An attorney in Jacksonville is suing several former state and local officials, including Sheriff Don Eslinger, the former sheriff of Seminole County. The lawyer says his constitutional rights were violated in 2013 when he was arrested as part of a sting. The attorney was accused of being the mastermind behind a $300 million illegal gambling ring.
More On The Case
Kelly Mathis, 55, stated in a recent federal lawsuit that he was wrongfully arrested and prosecuted during his time as an attorney for Allied Veterans of the World and Affiliates, Inc. The group is a nonprofit organization for veterans that operated several virtual cafes across Florida.
Defendants in the lawsuit include Eslinger, former Florida Attorney General Pam Bondi, former SCSO Captain James Gibson, and April Kirsheman, the former general counsel for the Sheriff’s Office.
In March 2013, Mathis was arrested in a statewide sting targeting Allied Veterans and its internet cafes. Over 50 other individuals were arrested as well. The sting also led then-Florida Lt. Gov. Jennifer Carroll to resign. Carroll left her position in 2013 after Florida investigators asked her about her connection to Allied Veterans.
Mathis asserts, “I was wrongfully prosecuted for practice law” during a recent phone call. He says Eslinger and the sheriff’s office targeted him because he was a lawyer for Allied Veterans and blocked several attempts by Eslinger to regulate internet cafes.
Charges were dropped against several of the defendants and others we placed on probation or in diversion programs. Mathis was the only one to stand trial. He was convicted of several charges involving money laundering and illegal gambling, as well as racketeering.
Mathis was sentenced in 2014 to six years in prison. Later, the sentence was reversed after an appeal. Then-Attorney General Bondi’s office dropped all charges against Mathis in March 2017. Mathis asserted, “I think they deliberately ignored the evidence and the law in their objective, which was to shut down internet cafes and shut down Allied Veterans.”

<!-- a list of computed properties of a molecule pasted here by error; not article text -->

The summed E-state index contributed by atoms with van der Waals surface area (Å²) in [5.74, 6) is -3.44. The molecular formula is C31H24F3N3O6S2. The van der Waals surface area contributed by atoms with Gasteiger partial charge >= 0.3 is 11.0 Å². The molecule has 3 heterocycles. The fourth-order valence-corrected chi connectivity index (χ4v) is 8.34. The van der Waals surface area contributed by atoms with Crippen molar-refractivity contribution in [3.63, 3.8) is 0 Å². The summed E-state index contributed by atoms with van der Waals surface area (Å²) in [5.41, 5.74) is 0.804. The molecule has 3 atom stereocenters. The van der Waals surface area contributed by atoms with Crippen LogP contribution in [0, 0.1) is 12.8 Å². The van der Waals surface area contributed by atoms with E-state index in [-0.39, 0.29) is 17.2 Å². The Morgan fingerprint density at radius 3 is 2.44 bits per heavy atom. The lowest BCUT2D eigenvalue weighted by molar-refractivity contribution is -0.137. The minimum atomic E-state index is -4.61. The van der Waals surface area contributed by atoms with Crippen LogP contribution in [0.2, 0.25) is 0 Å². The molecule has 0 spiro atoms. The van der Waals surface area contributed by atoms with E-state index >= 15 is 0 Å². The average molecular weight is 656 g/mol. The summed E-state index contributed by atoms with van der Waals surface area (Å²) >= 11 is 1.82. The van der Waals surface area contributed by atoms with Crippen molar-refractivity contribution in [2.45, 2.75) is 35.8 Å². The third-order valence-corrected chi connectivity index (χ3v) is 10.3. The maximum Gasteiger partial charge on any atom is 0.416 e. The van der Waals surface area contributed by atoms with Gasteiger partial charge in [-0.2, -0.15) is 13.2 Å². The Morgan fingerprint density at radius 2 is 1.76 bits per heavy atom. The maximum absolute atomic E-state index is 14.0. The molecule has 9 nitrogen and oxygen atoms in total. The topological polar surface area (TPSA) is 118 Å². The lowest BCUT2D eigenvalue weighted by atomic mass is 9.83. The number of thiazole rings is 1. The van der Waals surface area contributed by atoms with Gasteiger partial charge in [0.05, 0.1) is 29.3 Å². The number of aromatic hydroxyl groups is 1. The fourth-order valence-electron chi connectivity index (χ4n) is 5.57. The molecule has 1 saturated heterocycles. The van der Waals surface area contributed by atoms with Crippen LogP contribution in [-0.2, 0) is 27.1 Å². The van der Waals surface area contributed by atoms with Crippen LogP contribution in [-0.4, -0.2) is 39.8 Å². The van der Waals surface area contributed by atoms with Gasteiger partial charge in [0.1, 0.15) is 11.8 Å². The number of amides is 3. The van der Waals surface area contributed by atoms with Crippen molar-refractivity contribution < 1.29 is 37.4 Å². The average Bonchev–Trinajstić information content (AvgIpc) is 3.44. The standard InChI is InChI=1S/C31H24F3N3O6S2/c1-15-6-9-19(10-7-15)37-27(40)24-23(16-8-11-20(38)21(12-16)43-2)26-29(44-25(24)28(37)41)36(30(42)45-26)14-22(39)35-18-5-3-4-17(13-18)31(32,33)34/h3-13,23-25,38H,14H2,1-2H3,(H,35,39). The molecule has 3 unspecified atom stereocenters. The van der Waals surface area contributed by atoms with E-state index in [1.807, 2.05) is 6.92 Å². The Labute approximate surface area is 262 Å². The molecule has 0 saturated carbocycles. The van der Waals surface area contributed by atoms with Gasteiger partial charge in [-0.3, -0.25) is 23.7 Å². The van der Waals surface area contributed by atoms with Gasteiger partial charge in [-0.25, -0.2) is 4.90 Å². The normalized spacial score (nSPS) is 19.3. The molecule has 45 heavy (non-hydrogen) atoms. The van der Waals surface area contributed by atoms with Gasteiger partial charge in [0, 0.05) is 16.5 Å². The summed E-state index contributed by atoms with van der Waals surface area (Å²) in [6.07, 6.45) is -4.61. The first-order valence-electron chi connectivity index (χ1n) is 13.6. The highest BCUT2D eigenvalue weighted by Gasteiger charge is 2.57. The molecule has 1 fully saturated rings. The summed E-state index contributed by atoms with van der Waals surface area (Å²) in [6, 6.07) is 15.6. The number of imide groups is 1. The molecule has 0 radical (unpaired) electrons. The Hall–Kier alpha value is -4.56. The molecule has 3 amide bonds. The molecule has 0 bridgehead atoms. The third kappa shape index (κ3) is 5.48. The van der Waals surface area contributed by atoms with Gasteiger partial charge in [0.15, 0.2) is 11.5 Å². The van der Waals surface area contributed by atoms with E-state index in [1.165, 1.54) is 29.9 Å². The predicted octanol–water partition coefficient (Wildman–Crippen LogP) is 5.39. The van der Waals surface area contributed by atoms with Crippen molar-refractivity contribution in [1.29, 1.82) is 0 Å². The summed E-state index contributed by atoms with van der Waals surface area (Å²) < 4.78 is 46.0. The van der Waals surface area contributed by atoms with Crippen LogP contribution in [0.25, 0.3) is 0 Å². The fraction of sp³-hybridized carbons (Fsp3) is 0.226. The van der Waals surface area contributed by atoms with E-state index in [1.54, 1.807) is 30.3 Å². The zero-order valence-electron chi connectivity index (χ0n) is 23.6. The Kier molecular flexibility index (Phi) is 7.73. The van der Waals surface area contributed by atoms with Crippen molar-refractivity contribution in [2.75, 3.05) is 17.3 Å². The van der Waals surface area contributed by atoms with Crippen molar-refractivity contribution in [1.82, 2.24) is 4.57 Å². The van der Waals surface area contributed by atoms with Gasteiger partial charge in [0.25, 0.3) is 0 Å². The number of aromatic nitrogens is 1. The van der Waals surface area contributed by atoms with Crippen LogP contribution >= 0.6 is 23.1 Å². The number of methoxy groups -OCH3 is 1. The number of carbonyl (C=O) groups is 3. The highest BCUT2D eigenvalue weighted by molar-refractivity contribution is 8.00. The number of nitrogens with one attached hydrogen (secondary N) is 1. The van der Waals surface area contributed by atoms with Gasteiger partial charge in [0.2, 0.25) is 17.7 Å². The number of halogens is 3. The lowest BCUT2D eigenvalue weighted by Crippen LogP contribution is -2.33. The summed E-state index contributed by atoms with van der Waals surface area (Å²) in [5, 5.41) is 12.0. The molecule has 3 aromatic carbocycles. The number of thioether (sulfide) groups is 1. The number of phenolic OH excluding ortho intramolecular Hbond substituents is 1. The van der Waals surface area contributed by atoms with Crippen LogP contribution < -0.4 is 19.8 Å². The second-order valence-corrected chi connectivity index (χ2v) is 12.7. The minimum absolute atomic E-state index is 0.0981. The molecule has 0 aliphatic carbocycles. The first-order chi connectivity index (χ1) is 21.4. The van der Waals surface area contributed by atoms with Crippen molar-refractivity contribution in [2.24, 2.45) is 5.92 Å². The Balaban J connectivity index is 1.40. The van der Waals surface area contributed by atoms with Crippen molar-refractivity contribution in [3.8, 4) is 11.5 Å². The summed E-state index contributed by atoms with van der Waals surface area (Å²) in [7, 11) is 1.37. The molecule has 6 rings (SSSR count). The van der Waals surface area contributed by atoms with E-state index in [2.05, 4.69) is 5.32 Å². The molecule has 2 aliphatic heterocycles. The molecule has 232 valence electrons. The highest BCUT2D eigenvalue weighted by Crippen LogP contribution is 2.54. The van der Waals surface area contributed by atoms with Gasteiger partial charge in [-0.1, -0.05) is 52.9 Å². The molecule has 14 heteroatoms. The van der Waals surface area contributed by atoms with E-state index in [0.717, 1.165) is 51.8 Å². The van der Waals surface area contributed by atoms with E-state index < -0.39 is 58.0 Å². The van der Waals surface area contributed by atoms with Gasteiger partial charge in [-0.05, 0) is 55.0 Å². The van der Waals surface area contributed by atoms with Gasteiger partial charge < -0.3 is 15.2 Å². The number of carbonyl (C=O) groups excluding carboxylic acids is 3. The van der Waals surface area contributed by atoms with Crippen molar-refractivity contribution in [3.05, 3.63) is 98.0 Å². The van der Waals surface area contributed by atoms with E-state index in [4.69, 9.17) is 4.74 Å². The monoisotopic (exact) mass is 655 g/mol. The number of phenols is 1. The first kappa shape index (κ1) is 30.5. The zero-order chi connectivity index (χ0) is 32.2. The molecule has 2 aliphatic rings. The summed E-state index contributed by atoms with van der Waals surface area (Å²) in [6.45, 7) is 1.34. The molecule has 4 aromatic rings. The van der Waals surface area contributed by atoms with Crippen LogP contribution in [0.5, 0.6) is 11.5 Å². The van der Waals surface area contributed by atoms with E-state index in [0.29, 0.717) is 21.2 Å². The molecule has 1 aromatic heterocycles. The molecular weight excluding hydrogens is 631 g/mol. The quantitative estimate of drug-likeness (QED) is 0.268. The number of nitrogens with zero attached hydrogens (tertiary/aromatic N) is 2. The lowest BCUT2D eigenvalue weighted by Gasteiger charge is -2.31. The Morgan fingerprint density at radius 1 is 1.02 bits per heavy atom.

Additional Information On Mathis
In 2007, Mathis was hired by Allied Veterans, when the nonprofit sought legal counsel about opening up internet cafes and running sweepstakes. Eventually, Allied Veterans opened two internet cafes in Seminole County. Individuals who entered the sweepstakes on computers at the internet café would see an animated image on the screen that simulated a slot machine.
Other than the slot machine animation, the substance and form of the operation were a legal sweepstake under Florida laws, according to a Mathis’ complaint. The complaint further states “…because the images on the screen looked like a slot machine, some scrutinizing the operation were included to conclude that the computers were slot machines.”
More on Allied Veterans
When Allied Veterans debuted its first café in Seminole County in 2009, Mathis stated that he sent a letter to Eslinger, who retired as sheriff in 2017. Mathis detailed the legal justification for the café in the letter and said that Eslinger refused to meet with him to discuss the operation.
Mathis also said that Eslinger and Kirsheman spearheaded several attempts on the local and state level to ban internet-café gaming. During every effort, Mathis was on the legal team that rendered their attempts unsuccessful, according to the suit. Mathis claims that Kirsheman and Eslinger knew that the internet cafes in Seminole County were thriving and “were well aware that asset seizures…could bring in millions of dollars into the Seminole County Sheriff’s [Office] and Attorney General’s Office, as well as fuel Defendant Eslinger’s political career.”
He further accused the sheriff’s office and Eslinger of targeting him in an attempt to deprive Allied Veterans of its attorney and gain access to documents that would typically be considered protected.
Eslinger did not immediately respond to the request for comment relayed to the Florida Sheriff’s Risk Management Fund, where he is currently executive director. A woman who answered the phone number listed under Kirsheman’s name hung up once the caller identifies himself as an Orlando Sentinel reporter. A representative for the Seminole County Sheriff’s Office declined to comment.
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